Protester Shot with Rubber Bullets Shows Police Disconnect, Brutality
Elizabeth Ritter was shot four times with rubber bullets by police while she was protesting a Free Trade Summit in Miami, August 10.
This horrifying example truly shows the disconnect between police and the citizens they pose as protecting and serving.
These police actually laugh at their victims, in spite of news cameras and hundreds of witnesses of which they were certainly aware. Arrogant and unchecked power now threatens to be the norm for ever-increasing riot police.
They rule with faux violence and real threats (rubber bullets been known to cause death, in certain cases). Here, Ritter was even shot in the face in an archetypal showdown with goons dressed in black 'storm trooper' uniforms, over-armed to handle a peaceful protest.
They shoot at a business woman repeatedly, even after seeing blood drip from her body. Somewhere, behind a disconnected, under-informed and wrongly influenced "peaceful" force, these instruments of terror think they are protecting the populace rather than subjecting them to tyranny, all the more terrifying for being out in the open.
Police demonstrated similar excessive force after the Red Sox's American League Championship Series Victory in October of 2004. Police tried to subdue a 'belligerent' crowd by firing upon them.
Twenty-one year old Emerson University student, Victoria Snelgrove, was killed after she was hit by a rubber bullet in the crowd that was merely celebrating a sporting event.
Police in the Boston case say they did not also beat the woman victim, those that was apparently the case with other fans deemed rowdy.
The crowd was described as out-of-control and reportedly also set a car on fire. However, police have clearly over-reacted when police simply fire into a crowd and irresponsibly shoot the student in the eye, who was otherwise not a particular subject of police control.
The weapons are 'meant to be non-lethal,' just as the police themselves are meant to maintain peace in the society they serve. Yet, it is the police committing the atrocities-- the forces that should be scaled back, not re-inforced and escalated.
Boston mayor Tom Menino sees the need for such violent escalation, however.
"We're going to have to take some drastic measures since people won't act responsibly. I as mayor will take it into my own hands, and probably ban liquor being sold in bars and, once the game starts, bar TV cameras in the bars during the games; try to do everything we can to keep the peace," Menino said.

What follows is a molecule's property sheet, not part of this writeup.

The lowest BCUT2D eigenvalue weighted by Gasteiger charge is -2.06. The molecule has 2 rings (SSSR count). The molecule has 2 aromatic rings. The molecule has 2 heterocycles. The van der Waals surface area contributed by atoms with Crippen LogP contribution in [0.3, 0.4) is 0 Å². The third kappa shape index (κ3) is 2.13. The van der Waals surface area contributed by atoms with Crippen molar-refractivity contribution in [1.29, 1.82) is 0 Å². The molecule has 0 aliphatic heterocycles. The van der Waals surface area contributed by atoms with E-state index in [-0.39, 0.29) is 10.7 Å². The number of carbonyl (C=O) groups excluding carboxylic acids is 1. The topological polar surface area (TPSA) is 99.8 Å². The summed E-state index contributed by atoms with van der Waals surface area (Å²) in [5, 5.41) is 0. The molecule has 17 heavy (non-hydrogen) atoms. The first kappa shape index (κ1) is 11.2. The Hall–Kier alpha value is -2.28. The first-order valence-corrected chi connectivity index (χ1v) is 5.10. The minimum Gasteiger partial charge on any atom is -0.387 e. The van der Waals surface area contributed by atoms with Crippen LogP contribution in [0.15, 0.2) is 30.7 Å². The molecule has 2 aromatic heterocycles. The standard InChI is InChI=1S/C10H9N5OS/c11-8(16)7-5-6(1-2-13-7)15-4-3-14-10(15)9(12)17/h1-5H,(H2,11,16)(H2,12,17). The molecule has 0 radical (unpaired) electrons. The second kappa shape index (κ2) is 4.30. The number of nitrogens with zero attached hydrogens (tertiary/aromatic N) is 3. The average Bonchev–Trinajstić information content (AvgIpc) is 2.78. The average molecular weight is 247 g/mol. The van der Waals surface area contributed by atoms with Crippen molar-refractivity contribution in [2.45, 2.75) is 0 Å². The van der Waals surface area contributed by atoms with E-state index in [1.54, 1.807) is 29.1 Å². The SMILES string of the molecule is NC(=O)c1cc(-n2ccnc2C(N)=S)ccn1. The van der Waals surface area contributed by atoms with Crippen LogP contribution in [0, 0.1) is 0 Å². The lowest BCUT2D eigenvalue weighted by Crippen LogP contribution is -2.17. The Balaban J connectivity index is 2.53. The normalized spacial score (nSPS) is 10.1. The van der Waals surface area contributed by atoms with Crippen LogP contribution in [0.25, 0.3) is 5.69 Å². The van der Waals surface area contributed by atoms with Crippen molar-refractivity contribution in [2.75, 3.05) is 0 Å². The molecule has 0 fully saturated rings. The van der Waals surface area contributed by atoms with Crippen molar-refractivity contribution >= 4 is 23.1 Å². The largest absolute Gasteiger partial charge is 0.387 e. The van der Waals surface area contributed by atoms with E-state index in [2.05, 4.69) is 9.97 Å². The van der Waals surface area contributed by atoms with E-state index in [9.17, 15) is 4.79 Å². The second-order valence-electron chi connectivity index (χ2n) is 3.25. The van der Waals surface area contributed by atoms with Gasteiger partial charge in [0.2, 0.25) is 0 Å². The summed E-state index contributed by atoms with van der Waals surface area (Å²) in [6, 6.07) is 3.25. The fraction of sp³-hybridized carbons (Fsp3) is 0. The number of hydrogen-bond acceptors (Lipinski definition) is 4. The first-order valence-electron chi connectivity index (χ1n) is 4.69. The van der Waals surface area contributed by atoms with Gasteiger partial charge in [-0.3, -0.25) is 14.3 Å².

The point here is that these are not isolated cases, but an unfortunate trend of an emerging police state, taking its first aims at large public gatherings, like sporting events, deemed otherwise difficult to control.
Police are increasingly equiped like armies. They have been unleashed in full riot formation at both Democratic and Republican National Conventions, at Mardi Gras festivals and other large events.
Police fired rubber bullets during Mardi Gras festivities in Austin, Texas in February of 2001. When police determined the largely peaceful crowd to be unruly, they opened fire, shooting University of Texas Economics student Saif Siddiqui in the eye.
"They say that they're supposed to fire the pellets in the legs, not in the face," Isram Siddiqui said. "There was no warning that they were using bullets to dispose the scene if they can't control it, they shouldn't have it."
35 people were arrested that night, including several injuries.
Jason Morgan says he was subdued by police, told to kneel on the ground, after which he was beaten, hit with pepper spray and shocked. Jessica Murray was subsequently struck in the chest when she protested police action against her friend.
Similar actions took place in Seattle in February 2001, where police again used pepper spray and rubber bullets to break up crowds after the bars closed.
This is all demonstrative of unacceptable attacks against largely unarmed, largely peaceful people by police who have over-stepped the bounds of their role in society. They have completely lost touch with their purpose and relationship with society.
In the aftermath and organization purpose of such forces, however, police continue to justify themselves on the grounds of "keeping the peace"-- how far out on a limb will they go?
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